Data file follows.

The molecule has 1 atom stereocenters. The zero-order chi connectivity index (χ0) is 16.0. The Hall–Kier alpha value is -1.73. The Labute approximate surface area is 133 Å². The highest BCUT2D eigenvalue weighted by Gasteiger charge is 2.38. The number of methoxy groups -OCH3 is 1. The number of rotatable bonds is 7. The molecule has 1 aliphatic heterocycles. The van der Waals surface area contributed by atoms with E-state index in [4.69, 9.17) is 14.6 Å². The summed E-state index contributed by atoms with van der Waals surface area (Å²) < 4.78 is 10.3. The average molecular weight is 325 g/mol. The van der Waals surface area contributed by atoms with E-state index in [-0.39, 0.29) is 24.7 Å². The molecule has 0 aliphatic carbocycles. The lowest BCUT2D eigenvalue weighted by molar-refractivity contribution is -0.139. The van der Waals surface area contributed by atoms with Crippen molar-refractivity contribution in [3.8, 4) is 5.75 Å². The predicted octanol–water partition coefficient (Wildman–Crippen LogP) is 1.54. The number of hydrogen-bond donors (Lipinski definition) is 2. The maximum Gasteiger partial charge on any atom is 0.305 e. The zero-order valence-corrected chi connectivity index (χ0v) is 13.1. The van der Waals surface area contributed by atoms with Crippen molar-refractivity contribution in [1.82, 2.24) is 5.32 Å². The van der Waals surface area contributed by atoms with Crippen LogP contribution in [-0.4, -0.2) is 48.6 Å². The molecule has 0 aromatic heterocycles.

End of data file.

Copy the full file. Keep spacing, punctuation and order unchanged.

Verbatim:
The molecule has 1 atom stereocenters. The zero-order chi connectivity index (χ0) is 16.0. The Hall–Kier alpha value is -1.73. The Labute approximate surface area is 133 Å². The highest BCUT2D eigenvalue weighted by Gasteiger charge is 2.38. The number of methoxy groups -OCH3 is 1. The number of rotatable bonds is 7. The molecule has 1 aliphatic heterocycles. The van der Waals surface area contributed by atoms with E-state index in [4.69, 9.17) is 14.6 Å². The summed E-state index contributed by atoms with van der Waals surface area (Å²) < 4.78 is 10.3. The average molecular weight is 325 g/mol. The van der Waals surface area contributed by atoms with E-state index in [-0.39, 0.29) is 24.7 Å². The molecule has 0 aliphatic carbocycles. The lowest BCUT2D eigenvalue weighted by molar-refractivity contribution is -0.139. The van der Waals surface area contributed by atoms with Crippen molar-refractivity contribution in [3.8, 4) is 5.75 Å². The predicted octanol–water partition coefficient (Wildman–Crippen LogP) is 1.54. The number of hydrogen-bond donors (Lipinski definition) is 2. The maximum Gasteiger partial charge on any atom is 0.305 e. The zero-order valence-corrected chi connectivity index (χ0v) is 13.1. The van der Waals surface area contributed by atoms with Crippen molar-refractivity contribution in [1.82, 2.24) is 5.32 Å². The van der Waals surface area contributed by atoms with Crippen LogP contribution in [-0.4, -0.2) is 48.6 Å². The molecule has 0 aromatic heterocycles.